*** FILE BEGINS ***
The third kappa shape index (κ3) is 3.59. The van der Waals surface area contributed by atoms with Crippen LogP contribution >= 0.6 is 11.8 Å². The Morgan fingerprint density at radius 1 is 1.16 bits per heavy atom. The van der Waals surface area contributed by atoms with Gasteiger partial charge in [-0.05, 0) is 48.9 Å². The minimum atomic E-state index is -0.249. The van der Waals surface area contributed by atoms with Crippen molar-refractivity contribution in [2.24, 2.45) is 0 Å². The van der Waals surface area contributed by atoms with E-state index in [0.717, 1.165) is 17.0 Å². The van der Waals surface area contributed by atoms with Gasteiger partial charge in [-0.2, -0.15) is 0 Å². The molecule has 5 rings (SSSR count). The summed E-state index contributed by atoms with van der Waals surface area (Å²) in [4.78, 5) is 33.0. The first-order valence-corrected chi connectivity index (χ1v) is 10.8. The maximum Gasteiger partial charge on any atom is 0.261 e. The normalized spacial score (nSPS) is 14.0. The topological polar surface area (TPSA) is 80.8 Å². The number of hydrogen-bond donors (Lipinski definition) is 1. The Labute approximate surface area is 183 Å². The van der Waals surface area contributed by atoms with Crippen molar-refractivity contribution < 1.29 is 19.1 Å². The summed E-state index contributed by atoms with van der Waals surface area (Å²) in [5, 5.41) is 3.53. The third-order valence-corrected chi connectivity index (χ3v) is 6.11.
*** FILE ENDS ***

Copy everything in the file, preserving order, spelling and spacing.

The third kappa shape index (κ3) is 3.59. The van der Waals surface area contributed by atoms with Crippen LogP contribution >= 0.6 is 11.8 Å². The Morgan fingerprint density at radius 1 is 1.16 bits per heavy atom. The van der Waals surface area contributed by atoms with Gasteiger partial charge in [-0.05, 0) is 48.9 Å². The minimum atomic E-state index is -0.249. The van der Waals surface area contributed by atoms with Crippen molar-refractivity contribution in [2.24, 2.45) is 0 Å². The van der Waals surface area contributed by atoms with E-state index in [0.717, 1.165) is 17.0 Å². The van der Waals surface area contributed by atoms with Gasteiger partial charge in [-0.2, -0.15) is 0 Å². The molecule has 5 rings (SSSR count). The summed E-state index contributed by atoms with van der Waals surface area (Å²) in [4.78, 5) is 33.0. The first-order valence-corrected chi connectivity index (χ1v) is 10.8. The maximum Gasteiger partial charge on any atom is 0.261 e. The normalized spacial score (nSPS) is 14.0. The topological polar surface area (TPSA) is 80.8 Å². The number of hydrogen-bond donors (Lipinski definition) is 1. The Labute approximate surface area is 183 Å². The van der Waals surface area contributed by atoms with Crippen molar-refractivity contribution < 1.29 is 19.1 Å². The summed E-state index contributed by atoms with van der Waals surface area (Å²) in [5, 5.41) is 3.53. The third-order valence-corrected chi connectivity index (χ3v) is 6.11.